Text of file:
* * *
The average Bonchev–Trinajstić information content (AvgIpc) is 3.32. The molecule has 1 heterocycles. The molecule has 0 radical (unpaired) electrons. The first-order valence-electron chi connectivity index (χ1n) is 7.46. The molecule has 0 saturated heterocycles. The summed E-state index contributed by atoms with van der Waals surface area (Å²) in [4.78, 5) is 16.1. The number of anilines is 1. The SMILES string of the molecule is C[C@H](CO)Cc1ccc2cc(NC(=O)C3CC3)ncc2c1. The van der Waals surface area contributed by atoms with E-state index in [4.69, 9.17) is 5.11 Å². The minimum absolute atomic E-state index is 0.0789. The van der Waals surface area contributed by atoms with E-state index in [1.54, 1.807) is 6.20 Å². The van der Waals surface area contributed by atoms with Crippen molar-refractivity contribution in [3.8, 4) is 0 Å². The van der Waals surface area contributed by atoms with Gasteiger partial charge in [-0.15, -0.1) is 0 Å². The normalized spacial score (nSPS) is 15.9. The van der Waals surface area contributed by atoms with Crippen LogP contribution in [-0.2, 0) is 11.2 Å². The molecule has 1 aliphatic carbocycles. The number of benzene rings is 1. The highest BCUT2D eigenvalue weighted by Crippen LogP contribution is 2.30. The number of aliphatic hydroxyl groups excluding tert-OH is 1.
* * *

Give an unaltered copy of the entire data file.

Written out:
The average Bonchev–Trinajstić information content (AvgIpc) is 3.32. The molecule has 1 heterocycles. The molecule has 0 radical (unpaired) electrons. The first-order valence-electron chi connectivity index (χ1n) is 7.46. The molecule has 0 saturated heterocycles. The summed E-state index contributed by atoms with van der Waals surface area (Å²) in [4.78, 5) is 16.1. The number of anilines is 1. The SMILES string of the molecule is C[C@H](CO)Cc1ccc2cc(NC(=O)C3CC3)ncc2c1. The van der Waals surface area contributed by atoms with E-state index in [4.69, 9.17) is 5.11 Å². The minimum absolute atomic E-state index is 0.0789. The van der Waals surface area contributed by atoms with E-state index in [1.54, 1.807) is 6.20 Å². The van der Waals surface area contributed by atoms with Crippen molar-refractivity contribution in [3.8, 4) is 0 Å². The van der Waals surface area contributed by atoms with Gasteiger partial charge in [-0.15, -0.1) is 0 Å². The normalized spacial score (nSPS) is 15.9. The van der Waals surface area contributed by atoms with Crippen LogP contribution in [-0.2, 0) is 11.2 Å². The molecule has 1 aliphatic carbocycles. The number of benzene rings is 1. The highest BCUT2D eigenvalue weighted by Crippen LogP contribution is 2.30. The number of aliphatic hydroxyl groups excluding tert-OH is 1.